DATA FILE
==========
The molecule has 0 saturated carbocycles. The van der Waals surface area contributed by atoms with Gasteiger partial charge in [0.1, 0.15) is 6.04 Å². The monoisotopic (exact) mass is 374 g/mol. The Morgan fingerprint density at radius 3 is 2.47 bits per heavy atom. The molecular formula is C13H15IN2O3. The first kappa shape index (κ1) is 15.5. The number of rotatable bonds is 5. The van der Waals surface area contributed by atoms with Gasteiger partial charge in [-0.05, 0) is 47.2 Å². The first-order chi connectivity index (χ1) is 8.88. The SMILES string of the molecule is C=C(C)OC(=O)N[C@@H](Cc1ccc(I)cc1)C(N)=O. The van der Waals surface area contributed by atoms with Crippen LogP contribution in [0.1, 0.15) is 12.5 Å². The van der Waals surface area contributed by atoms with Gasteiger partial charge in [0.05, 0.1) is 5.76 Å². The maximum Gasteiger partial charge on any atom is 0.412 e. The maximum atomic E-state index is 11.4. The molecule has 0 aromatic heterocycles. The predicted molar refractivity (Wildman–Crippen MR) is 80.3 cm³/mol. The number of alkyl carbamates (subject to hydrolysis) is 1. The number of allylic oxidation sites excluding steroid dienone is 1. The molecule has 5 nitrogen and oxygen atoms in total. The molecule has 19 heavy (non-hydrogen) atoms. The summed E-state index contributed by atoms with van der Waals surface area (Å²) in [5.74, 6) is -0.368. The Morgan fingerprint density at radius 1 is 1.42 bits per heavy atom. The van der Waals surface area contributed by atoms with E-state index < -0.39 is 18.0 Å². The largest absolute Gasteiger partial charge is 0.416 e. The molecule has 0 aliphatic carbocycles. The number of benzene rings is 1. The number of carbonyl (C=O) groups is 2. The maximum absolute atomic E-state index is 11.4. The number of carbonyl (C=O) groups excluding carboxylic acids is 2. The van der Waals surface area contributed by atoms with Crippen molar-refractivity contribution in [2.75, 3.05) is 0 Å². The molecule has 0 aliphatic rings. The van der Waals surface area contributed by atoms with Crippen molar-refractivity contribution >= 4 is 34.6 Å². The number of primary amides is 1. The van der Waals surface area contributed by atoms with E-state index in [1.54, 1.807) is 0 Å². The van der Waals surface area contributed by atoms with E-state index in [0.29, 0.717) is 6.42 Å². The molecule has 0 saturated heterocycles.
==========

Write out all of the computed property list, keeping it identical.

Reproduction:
The molecule has 0 saturated carbocycles. The van der Waals surface area contributed by atoms with Gasteiger partial charge in [0.1, 0.15) is 6.04 Å². The monoisotopic (exact) mass is 374 g/mol. The Morgan fingerprint density at radius 3 is 2.47 bits per heavy atom. The molecular formula is C13H15IN2O3. The first kappa shape index (κ1) is 15.5. The number of rotatable bonds is 5. The van der Waals surface area contributed by atoms with Gasteiger partial charge in [-0.05, 0) is 47.2 Å². The first-order chi connectivity index (χ1) is 8.88. The SMILES string of the molecule is C=C(C)OC(=O)N[C@@H](Cc1ccc(I)cc1)C(N)=O. The van der Waals surface area contributed by atoms with Crippen LogP contribution in [0.1, 0.15) is 12.5 Å². The van der Waals surface area contributed by atoms with Gasteiger partial charge in [0.05, 0.1) is 5.76 Å². The maximum Gasteiger partial charge on any atom is 0.412 e. The maximum atomic E-state index is 11.4. The molecule has 0 aromatic heterocycles. The predicted molar refractivity (Wildman–Crippen MR) is 80.3 cm³/mol. The number of alkyl carbamates (subject to hydrolysis) is 1. The number of allylic oxidation sites excluding steroid dienone is 1. The molecule has 5 nitrogen and oxygen atoms in total. The molecule has 19 heavy (non-hydrogen) atoms. The summed E-state index contributed by atoms with van der Waals surface area (Å²) in [5.74, 6) is -0.368. The Morgan fingerprint density at radius 1 is 1.42 bits per heavy atom. The van der Waals surface area contributed by atoms with E-state index < -0.39 is 18.0 Å². The largest absolute Gasteiger partial charge is 0.416 e. The molecule has 0 aliphatic carbocycles. The number of benzene rings is 1. The number of carbonyl (C=O) groups is 2. The maximum absolute atomic E-state index is 11.4. The number of carbonyl (C=O) groups excluding carboxylic acids is 2. The van der Waals surface area contributed by atoms with Crippen molar-refractivity contribution in [2.75, 3.05) is 0 Å². The molecule has 0 aliphatic rings. The van der Waals surface area contributed by atoms with Crippen molar-refractivity contribution >= 4 is 34.6 Å². The number of primary amides is 1. The van der Waals surface area contributed by atoms with E-state index in [1.54, 1.807) is 0 Å². The van der Waals surface area contributed by atoms with E-state index in [0.29, 0.717) is 6.42 Å². The molecule has 0 saturated heterocycles.